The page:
It only takes a few sprouting seeds to perpetrate the species. Seedlings are tiny compared to the giant parent, and thus can move along with fewer nutrients. In fact, it is the seedling trees, growing a few years after the shift, that should be nurtured, not the dying parents. Just as after a forest fire, these are the trees of the future!

Natural gas will be dangerous, most refineries will explode, and any stores of gasoline or propane likely to prove murderous during the pole shift itself.

ZetaTalk: Storing Fuel, written Nov 30, 2002
We have stated that fossil fuels will soon run out, so should not be relied upon by survivors for the long term. We have also stated that refineries and storage tanks of oil and natural gas and gasoline will be broken and set afire during the shift, creating a holocaust for all nearby.

Likewise gasoline stations, fuel pumps, and even tightly sealed tanks may rupture and leak, also a continuing danger for any nearby. Natural gaslines in streets will run fire along the street, setting houses ablaze where they would otherwise not be in such danger.

Natural gas in lines under cities will cause explosions, setting the cities on fire and burning many trapped citizens in a painful death. We would advise all to do what Nancy did, which is to turn off the natural gas lines in the house, turn off at the street, and avoid gas cans or anything that can explode.

What do you gain by a few cans of gas? A few hours of heat or light? And what do you stand to risk in exchange? Your life? A painful death to others? Since you are going to have to adjust to life without these explosive fuels in any case, and soon, learn to get along without them!

If one does not have electricity, and is going the utterly crude route, there is always burning oil or animal fat.
This is similar to a wax candle.

A very efficient lamp for light and low heat can be made in the most primitive situations if one has the carcass of an animal. Even the leanest will have some body fat stored - sometimes under the skin - but most always some can be found around the internal organs, especially in the kidney area.

Ball up whatever you can, up to say about fist size. This basically will be your candle. A wick can be made from any plant fiber string or twisted from a strip of garment(cotton). Cordage can be made from many barks, grasses, or plant fibers. Wick diameter can be as one desires. Larger wicks burn brighter, but faster.

Melt a small quantity of fat (in a depression in a rock next to a fire) and soak the wick thoroughly. Form the ball firmly around the wick and you're set. It's best to place the "candle" in a fireproof container such as a hollow rock to catch the fats as it melts.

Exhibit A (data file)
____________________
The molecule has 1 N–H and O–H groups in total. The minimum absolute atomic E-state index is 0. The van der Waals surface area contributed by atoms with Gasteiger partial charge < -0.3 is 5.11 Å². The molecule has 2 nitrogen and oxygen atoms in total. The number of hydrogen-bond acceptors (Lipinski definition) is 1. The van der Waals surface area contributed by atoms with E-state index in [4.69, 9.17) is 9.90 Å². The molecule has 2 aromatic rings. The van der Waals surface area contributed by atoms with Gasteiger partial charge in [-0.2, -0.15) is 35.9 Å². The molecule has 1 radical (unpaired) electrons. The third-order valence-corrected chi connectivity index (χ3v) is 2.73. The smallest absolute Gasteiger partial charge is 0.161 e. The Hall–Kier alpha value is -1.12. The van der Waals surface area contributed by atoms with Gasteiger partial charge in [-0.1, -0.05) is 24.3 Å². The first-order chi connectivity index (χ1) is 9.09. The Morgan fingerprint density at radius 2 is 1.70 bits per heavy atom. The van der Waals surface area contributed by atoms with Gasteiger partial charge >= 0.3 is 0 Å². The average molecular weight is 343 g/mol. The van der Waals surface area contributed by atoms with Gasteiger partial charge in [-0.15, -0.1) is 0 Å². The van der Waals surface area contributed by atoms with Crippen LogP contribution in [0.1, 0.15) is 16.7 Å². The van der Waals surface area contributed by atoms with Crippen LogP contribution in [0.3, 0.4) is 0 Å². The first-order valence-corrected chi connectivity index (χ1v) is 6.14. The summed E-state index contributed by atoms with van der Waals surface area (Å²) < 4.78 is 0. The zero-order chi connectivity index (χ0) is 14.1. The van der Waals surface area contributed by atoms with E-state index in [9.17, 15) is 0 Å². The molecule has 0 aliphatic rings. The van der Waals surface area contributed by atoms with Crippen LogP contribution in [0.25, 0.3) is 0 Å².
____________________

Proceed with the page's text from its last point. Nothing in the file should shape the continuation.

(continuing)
As it burns and melts it will "render" itself, the cracklings settling, the pure fat rising. The wick will eventually drown in the oil. Try to keep the burning portion out of the pool of oil.

It seems to be quite a struggle.
Any advice from ZetaTalk?

ZetaTalk: Generating Electricity, written Dec, 2002
Modern man is much dependent upon electricity, though only having arrived there within the last hundred years or so. In primitive countries, communities work hard during the day, sleep at dusk, rise at dawn, and have little need of lights except for the occasional lamp or campfire.

In pre-industrial days, this was likewise the mode, even the interiors of castles and palaces lit only by lamps, and then dimly. Modern man expects labor saving devices, entertainment, communication with the world, all at the press of a button.

Modern man will have to do a mega-mindshift after the shift if he thinks this will continue, as his life will be less than communities a century ago, for the following reasons:

1. Where in the past, sunlight even on gloomy days could be anticipated, after the shift for most parts of the world the light available will seem like going from dawn to dusk, skipping the mid-daylight entirely.
2. Oils and materials to burn, for light, will be scarce or water soaked, what with continuous drizzle in much of the world, so fires will be a treasured occurrence from carefully dried materials.
3. Batteries and generators will wear out within months, after continuous use by the desperate, with the shock of what has descended only coming late to these, not avoided.
4. Petro fuels, or fuels from vegetation such as corn or wood gas, will run out without the means to pump, refine, or grow in the gloom.
5. The lack of parts for mechanical repair, lack of skills in those isolated, and lack of success with crops, will doom all plans for fuels to be burned in the Aftertime.
6. Skills to build generators collecting power from wind and water will be spotty, and the missing link theory applied endlessly such that a single link, like battery storage, dooms the plans.

In light of all this, what can mankind expect? Nancy has been practicing, walking about her house for months now, in the dark such that she must grope to steady herself, and use touch, not sight, as a guide. Lights are used only when absolutely necessary.

Practice this, and see how little you need light to walk through your day! Story telling, group singing, eating and washing, enjoying the sounds and smells of the evening, none of this requires more than light enough to make out dim shapes.

Those who are used to electric lights, and in groups where the lack of this has plunged the group into depression, have avenues to generate this. Exercise is one of the great depression lifters, and racks of old bicycles, with the complainers pumping away, is not only a means of generating lights during the session, it is a group activity!

Group therapy, thus, becomes an exercise session where the 12V batteries are replenished. And perhaps the children would like to put on a play, practiced in the dark when they are put to bed and should be sleeping, whispered plans to surprise the adults.

The bike gen's can provide a flood light for their stage! Thus, it is not so much a loss, as a challenge, an opportunity to be resourceful, as all of life is.